Picks and Pans Review: Seeds of Destruction: Joe Kennedy and His Sons
updated 10/16/1995 AT 01:00 AM EDT
•originally published 10/16/1995 AT 01:00 AM EDT
Sex, political corruption, media manipulation, infidelity, money, the Mafia, drugs, family values (sort of), exotic locations, more sex and more money—why cuddle up with a novel when you can get all this by reading about the Kennedys?
Ralph Martin, who has written biographies of Lady Randolph Churchill, and the Duke and Duchess of Windsor, tries to focus here on self-made millionaire Joe Sr. and the effect his aggressive personality had on his children, specifically his sons, whom he taught, "What you want, you take." But this readable, if often contradictory, book doesn't bear out the harshness of its title. True, it covers incidents like JFK's bedding other women while Jackie was pregnant and Joe Sr. doling out $500,000 to the Boston Post to endorse JFK in his 1952 Senate race. But according to Martin, all the Kennedy men have had some good in them, even the tyrannical Joe Sr., who is presented as a loving, involved, demonstrative parent, in sharp contrast to selfish, often absent, always cold mother Rose.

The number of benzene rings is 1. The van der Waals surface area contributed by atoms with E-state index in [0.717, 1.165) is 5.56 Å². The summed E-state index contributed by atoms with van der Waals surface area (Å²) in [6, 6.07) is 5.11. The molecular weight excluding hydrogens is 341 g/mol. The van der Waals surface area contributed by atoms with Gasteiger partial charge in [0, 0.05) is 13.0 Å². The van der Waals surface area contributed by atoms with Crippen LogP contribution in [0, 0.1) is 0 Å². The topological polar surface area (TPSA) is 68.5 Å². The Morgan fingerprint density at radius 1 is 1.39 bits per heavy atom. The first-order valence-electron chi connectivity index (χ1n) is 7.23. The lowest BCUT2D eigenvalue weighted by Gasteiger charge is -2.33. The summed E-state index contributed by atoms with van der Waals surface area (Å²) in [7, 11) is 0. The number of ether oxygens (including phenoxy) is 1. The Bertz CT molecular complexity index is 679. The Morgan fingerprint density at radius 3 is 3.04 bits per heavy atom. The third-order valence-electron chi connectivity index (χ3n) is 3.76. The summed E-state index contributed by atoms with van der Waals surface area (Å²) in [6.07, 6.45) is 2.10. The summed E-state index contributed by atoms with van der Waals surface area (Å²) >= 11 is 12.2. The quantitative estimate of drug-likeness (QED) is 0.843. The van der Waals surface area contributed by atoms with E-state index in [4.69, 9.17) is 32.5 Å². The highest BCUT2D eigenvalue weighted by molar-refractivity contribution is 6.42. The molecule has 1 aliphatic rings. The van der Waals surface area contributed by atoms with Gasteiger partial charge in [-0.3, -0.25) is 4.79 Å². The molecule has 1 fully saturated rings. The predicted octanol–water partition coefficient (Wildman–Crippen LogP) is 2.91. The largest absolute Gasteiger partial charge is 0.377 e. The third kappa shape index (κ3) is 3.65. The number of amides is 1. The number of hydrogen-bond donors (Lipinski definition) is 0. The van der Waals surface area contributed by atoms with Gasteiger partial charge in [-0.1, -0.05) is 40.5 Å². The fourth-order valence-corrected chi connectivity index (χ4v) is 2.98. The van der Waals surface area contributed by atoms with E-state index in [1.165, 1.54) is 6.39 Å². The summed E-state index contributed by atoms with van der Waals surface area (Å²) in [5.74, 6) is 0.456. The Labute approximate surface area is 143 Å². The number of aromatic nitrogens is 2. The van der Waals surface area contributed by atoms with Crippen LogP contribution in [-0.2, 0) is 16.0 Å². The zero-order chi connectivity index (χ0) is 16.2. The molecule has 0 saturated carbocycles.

Martin succeeds in putting individual Kennedys in the context of the larger clan, recapping their family history and offering up lots of juicy Kennedy trivia. (Did you know that JFK never even heard the song "Camelot"? That he once told a close friend that if he had his life to live over again, he would have "a different father, a different wife and a different religion"? That more people watched Ted give his 1969 TV speech after the Chappaquiddick accident than watched Neil Armstrong's first step on the moon?)
The author suggests that history will judge the Kennedys on their political failures and accomplishments, not on the sleaze. In a better world, maybe that would also be the part of the story we'd want to read. (Putnam, $37.50)